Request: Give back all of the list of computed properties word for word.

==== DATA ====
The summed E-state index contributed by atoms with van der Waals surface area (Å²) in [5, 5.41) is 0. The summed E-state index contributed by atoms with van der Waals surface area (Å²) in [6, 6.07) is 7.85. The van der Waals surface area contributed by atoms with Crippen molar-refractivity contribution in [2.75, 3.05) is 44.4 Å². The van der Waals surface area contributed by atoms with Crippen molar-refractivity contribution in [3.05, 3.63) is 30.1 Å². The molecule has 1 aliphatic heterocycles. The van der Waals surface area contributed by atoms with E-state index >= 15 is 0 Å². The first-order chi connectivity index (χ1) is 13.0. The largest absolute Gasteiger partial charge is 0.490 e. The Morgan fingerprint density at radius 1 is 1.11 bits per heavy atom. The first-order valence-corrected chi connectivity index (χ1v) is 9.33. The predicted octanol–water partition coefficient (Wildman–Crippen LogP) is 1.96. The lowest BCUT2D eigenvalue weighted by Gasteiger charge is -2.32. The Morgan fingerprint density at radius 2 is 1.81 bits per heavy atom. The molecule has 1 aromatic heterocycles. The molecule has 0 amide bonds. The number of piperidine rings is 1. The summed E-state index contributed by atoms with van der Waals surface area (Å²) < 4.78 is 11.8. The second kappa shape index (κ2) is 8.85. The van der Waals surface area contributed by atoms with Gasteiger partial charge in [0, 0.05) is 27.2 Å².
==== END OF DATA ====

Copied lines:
The summed E-state index contributed by atoms with van der Waals surface area (Å²) in [5, 5.41) is 0. The summed E-state index contributed by atoms with van der Waals surface area (Å²) in [6, 6.07) is 7.85. The van der Waals surface area contributed by atoms with Crippen molar-refractivity contribution in [2.75, 3.05) is 44.4 Å². The van der Waals surface area contributed by atoms with Crippen molar-refractivity contribution in [3.05, 3.63) is 30.1 Å². The molecule has 1 aliphatic heterocycles. The van der Waals surface area contributed by atoms with E-state index >= 15 is 0 Å². The first-order chi connectivity index (χ1) is 13.0. The largest absolute Gasteiger partial charge is 0.490 e. The Morgan fingerprint density at radius 1 is 1.11 bits per heavy atom. The first-order valence-corrected chi connectivity index (χ1v) is 9.33. The predicted octanol–water partition coefficient (Wildman–Crippen LogP) is 1.96. The lowest BCUT2D eigenvalue weighted by Gasteiger charge is -2.32. The Morgan fingerprint density at radius 2 is 1.81 bits per heavy atom. The molecule has 1 aromatic heterocycles. The molecule has 0 amide bonds. The number of piperidine rings is 1. The summed E-state index contributed by atoms with van der Waals surface area (Å²) < 4.78 is 11.8. The second kappa shape index (κ2) is 8.85. The van der Waals surface area contributed by atoms with Gasteiger partial charge in [0, 0.05) is 27.2 Å².